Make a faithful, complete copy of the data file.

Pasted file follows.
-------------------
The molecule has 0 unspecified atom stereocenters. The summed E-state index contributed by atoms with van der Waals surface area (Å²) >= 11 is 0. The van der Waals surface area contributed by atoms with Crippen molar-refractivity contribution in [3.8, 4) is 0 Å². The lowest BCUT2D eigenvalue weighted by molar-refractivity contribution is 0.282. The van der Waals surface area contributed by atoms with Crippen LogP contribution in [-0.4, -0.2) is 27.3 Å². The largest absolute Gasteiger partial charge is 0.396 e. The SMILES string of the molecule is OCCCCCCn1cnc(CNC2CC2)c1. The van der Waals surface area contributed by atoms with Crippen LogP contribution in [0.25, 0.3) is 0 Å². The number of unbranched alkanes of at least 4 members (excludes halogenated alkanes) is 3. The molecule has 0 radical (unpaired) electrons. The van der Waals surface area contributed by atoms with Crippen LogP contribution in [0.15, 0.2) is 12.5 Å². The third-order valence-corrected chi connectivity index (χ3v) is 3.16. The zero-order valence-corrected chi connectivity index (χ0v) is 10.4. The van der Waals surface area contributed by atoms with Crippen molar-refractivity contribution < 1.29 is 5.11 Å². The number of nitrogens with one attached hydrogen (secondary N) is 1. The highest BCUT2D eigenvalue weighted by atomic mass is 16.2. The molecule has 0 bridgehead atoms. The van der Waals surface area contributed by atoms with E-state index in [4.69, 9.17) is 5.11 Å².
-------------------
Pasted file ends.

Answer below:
The molecule has 0 unspecified atom stereocenters. The summed E-state index contributed by atoms with van der Waals surface area (Å²) >= 11 is 0. The van der Waals surface area contributed by atoms with Crippen molar-refractivity contribution in [3.8, 4) is 0 Å². The lowest BCUT2D eigenvalue weighted by molar-refractivity contribution is 0.282. The van der Waals surface area contributed by atoms with Crippen LogP contribution in [-0.4, -0.2) is 27.3 Å². The largest absolute Gasteiger partial charge is 0.396 e. The SMILES string of the molecule is OCCCCCCn1cnc(CNC2CC2)c1. The van der Waals surface area contributed by atoms with Crippen LogP contribution in [0.25, 0.3) is 0 Å². The number of unbranched alkanes of at least 4 members (excludes halogenated alkanes) is 3. The molecule has 0 radical (unpaired) electrons. The van der Waals surface area contributed by atoms with Crippen LogP contribution in [0.15, 0.2) is 12.5 Å². The third-order valence-corrected chi connectivity index (χ3v) is 3.16. The zero-order valence-corrected chi connectivity index (χ0v) is 10.4. The van der Waals surface area contributed by atoms with Crippen molar-refractivity contribution < 1.29 is 5.11 Å². The number of nitrogens with one attached hydrogen (secondary N) is 1. The highest BCUT2D eigenvalue weighted by atomic mass is 16.2. The molecule has 0 bridgehead atoms. The van der Waals surface area contributed by atoms with E-state index in [4.69, 9.17) is 5.11 Å².